You are what you think… November 14, 2018 – Posted in: Advice, Confidence, Personal Development – Tags: , , , , , ,

I was ten when I started to believe I had fat legs. It needs to be said at this stage that I categorically did not have fat legs (I was a skinny kid) but I absolutely believed I did have fat legs and they immediately became a source of shame for me.

I clearly remember looking at a photo of myself in my Tammy Girl white-with-pink-dots rah-rah skirt (I was a girl of my time 😉) and physically recoiling at my legs.  It was the beginning of decades of body shame, self-hatred and disordered eating.

All because I believed a lie upon which other lies immediately took root.  I opened the door to the first lie, welcomed it in and before I knew it I was living in a new reality.

The first lie I believed was that I had fat legs and that there was something ‘wrong’ and ‘shameful’ about my legs.

The second lie that took hold was that there was something wrong with fat legs – I grew up in a culture that idolised ‘thin’ and was told that ‘women should be smaller than men’.  This second lie may have been there before the first lie but, whichever the order, the two lies made for a very powerful tag-team.

The third lie I believed was that I should cover up my legs.

The fourth lie involved fantasies about surgically changing my legs (I was ten, remember…)

The fifth lie took hold a couple of years later when I started skipping meals and paved the way for a disordered eating pattern that would plague me into my thirties.

A thousand other lies joined the party over those years – you can imagine the noise in my head!

Now, this is not necessarily a blog about eating disorders or body image. This is a blog about the lies we believe and how those lies come to dictate our reality.  The day before I started believing the lie about my legs I did not even think about the food going into my mouth.  I moved freely in my body, ate when I was hungry and stopped when I was full.  The day after the lie took root I was unable to do any of those things.  My body hadn’t changed one bit but my thoughts had and my thoughts (like yours) are the frame through which I see and experience my life. 

I witness this pattern on a daily basis with my clients…  Someone believes the first lie, changes their reality as a result and then a host of other lies take hold resulting in some very wonky and unhealthy behaviour patterns.

– People believe they should work 60+ hours a week to justify their salary – THIS IS A LIE (surely quality counts more than quantity?)

– People believe they should not speak of historical family abuse because it would make them disloyal – THIS IS A LIE (of the very worst kind)

– People believe they (as adults) are responsible for fixing their partner’s painful childhood – THIS IS A LIE (and is also impossible)

– People believe men shouldn’t cry – LIE!

– People believe ageing is bad – LIE (ageing is a privilege denied to many)

– People believe rain is bad – LIE (we all need to drink, right?)

– People believe showing vulnerability makes them weak – SUCH A MASSIVE LIE

– Christmas should be perfect – GAH!

I had a client once who believed she and her children had been horribly abandoned by her cheating husband.  She completely believed this story and it had become the foundation of her life-narrative which was, “I have been rejected, I am a victim, I have been left, everyone leaves, I’m on my own, I have no choices etc, etc.”  To her, this was the absolute and total truth.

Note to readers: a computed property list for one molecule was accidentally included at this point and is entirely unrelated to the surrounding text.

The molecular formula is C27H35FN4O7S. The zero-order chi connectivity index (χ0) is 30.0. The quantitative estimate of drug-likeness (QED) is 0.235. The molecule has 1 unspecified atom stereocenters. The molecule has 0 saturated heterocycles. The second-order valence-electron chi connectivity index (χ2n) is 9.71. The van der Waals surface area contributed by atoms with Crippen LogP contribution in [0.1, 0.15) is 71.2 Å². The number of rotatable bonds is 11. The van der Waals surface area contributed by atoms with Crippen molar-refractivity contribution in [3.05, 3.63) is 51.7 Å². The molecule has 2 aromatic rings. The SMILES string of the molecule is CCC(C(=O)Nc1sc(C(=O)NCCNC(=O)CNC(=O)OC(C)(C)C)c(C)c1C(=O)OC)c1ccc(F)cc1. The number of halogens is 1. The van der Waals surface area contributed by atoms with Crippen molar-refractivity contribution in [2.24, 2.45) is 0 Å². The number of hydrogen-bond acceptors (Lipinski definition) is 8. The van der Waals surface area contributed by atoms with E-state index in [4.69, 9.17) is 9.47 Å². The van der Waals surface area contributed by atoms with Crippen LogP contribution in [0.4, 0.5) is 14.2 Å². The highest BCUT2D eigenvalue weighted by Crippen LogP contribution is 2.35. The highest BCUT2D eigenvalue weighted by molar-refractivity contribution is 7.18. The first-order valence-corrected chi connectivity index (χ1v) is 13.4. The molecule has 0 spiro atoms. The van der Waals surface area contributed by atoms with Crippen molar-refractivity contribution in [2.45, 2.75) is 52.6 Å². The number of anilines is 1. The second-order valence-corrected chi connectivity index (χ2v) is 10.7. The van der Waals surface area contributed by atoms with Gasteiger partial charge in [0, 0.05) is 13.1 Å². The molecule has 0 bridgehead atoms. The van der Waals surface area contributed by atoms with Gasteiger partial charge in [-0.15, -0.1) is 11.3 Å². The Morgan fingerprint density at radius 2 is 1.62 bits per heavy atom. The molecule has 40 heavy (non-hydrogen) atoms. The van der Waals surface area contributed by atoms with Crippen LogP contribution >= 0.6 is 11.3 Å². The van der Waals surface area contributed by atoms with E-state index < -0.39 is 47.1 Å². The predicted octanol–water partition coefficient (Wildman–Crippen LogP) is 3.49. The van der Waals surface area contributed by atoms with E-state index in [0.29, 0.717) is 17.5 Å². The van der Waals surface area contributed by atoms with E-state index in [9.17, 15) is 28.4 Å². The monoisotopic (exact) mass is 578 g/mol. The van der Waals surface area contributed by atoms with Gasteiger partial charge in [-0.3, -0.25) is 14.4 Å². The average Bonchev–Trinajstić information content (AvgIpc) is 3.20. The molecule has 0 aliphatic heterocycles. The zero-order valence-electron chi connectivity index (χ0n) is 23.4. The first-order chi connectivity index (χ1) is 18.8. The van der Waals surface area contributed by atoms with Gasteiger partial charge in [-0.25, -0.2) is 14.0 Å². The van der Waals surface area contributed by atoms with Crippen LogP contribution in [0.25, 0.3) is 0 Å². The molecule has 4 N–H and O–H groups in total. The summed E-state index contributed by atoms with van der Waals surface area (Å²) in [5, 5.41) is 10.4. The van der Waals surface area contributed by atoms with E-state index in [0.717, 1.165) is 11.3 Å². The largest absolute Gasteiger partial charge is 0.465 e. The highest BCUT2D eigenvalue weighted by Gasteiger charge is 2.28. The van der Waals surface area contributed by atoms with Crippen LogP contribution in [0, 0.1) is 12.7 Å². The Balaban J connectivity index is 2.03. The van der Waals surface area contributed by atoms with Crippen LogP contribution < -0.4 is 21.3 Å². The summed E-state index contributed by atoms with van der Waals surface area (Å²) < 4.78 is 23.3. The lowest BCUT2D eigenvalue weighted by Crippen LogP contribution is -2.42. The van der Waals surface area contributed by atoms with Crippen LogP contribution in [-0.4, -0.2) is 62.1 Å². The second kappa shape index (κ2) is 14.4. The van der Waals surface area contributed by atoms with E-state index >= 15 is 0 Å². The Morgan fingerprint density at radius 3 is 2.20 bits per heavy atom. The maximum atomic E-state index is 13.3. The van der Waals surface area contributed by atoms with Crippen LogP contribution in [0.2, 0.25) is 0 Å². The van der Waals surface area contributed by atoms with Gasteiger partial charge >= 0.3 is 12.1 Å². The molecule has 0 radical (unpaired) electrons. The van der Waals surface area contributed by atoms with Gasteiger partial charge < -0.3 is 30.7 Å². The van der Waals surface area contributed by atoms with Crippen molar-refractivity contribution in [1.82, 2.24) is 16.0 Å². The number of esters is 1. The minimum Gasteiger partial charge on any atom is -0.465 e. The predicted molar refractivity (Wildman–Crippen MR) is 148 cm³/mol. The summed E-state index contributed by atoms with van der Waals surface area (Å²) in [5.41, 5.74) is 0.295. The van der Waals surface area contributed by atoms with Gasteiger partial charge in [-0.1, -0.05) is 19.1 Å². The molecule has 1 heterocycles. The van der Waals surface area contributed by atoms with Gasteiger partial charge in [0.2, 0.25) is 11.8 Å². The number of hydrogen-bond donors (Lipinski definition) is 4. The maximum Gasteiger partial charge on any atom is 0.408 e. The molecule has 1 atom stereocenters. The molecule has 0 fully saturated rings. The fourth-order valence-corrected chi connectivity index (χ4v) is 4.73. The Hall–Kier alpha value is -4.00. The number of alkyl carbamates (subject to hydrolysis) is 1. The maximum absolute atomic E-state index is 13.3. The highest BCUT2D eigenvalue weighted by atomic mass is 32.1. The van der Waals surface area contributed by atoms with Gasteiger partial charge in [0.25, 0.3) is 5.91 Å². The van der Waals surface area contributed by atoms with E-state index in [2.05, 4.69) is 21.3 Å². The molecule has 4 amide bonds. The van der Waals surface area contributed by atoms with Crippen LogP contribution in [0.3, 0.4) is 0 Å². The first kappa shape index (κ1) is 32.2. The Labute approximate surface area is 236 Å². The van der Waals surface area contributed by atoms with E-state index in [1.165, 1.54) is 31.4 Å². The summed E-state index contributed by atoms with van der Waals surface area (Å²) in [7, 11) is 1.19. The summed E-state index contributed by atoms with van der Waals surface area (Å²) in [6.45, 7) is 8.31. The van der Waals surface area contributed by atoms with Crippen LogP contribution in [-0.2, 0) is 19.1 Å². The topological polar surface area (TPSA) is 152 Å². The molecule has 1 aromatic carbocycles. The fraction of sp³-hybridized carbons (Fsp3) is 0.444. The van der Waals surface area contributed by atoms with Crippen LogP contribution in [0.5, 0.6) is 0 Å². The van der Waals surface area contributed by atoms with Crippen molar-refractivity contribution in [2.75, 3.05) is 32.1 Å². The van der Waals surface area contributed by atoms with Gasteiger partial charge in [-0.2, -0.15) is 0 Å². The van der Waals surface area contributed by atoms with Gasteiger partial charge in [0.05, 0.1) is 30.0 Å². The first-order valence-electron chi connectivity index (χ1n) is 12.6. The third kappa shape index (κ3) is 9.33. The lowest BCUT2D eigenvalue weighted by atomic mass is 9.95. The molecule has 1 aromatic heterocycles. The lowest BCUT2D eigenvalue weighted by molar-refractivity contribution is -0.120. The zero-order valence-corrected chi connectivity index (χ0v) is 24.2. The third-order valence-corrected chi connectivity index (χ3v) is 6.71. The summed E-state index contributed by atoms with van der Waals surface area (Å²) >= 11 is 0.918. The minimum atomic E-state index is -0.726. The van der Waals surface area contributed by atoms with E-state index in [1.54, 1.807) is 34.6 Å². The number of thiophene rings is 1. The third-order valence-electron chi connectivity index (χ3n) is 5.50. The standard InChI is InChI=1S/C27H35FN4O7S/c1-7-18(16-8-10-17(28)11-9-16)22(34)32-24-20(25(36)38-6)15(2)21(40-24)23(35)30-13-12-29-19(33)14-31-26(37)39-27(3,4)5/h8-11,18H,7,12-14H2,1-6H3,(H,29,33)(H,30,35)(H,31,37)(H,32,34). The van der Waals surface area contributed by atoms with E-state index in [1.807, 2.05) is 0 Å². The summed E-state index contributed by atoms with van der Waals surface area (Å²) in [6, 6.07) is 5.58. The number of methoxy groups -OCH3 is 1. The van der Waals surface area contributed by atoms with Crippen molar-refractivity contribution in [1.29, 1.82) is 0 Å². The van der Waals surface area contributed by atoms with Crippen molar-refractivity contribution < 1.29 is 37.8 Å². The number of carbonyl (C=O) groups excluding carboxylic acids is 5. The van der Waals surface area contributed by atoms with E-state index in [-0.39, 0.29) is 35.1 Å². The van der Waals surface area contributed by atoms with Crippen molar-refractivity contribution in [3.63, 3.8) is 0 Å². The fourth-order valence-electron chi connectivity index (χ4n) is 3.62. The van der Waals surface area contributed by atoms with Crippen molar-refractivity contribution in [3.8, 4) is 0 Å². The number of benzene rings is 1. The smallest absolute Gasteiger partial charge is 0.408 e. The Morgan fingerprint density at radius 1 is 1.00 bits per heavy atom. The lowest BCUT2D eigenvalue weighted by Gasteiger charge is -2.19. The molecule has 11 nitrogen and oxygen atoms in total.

Some digging revealed that seven years previously she had told her husband that she would no longer sleep with him and that he would just have to accept a sexless marriage.  She also told him she no longer loved him and (in her own words) “parented him like the other two” (their actual children).  The time came when she’d had enough of this and she asked him to move out which he duly did after which he met another woman and fell in love.

It took hours of coaching for my client to see that she had set up the situation in which she found herself.  That it was, in fact, she who had rejected him!  The actual truth (buried very deep) was that her marriage had been unhappy for both of them but because she believed the lie that “good people don’t leave marriages” she couldn’t own responsibility for the fact that she had ended the marriage.  It was easier to blame him but the resulting anger, resentment and neurosis she suffered were the payoff for lying to herself.

And so back to my ten-year-old legs.  I would like to point out that legs come in all shapes, sizes, colours, levels of ability/disability/hairiness, stubble-y-ness, vein-y-ness, muscle-y-ness etc and their primary purpose is to get us from A to B.   But, here’s the irony.  I love my legs today and consider them to be one of my best features.  How have I gone from hating to loving the exact same thing? After all, my legs have not changed!  Quite simply my frame changed because I stopped believing all those lies.  I started to allow the truth to surface, which was that my legs are and always have been the legs I need to support and carry me in this life. They are long, they are muscle-y, they have a bit of wobble at the top, they carry me up a half-hour hill on my bike every day, they need a shave, they have taken me on a thousand walks in the rain, they are not fat, they are not thin, they are mine.

To discover the lies you might be telling yourself (we all have them) try asking yourself to list the rules you live by and then go through each ‘rule’ to see if it might be based in truth or perhaps an old lie you have been telling yourself.

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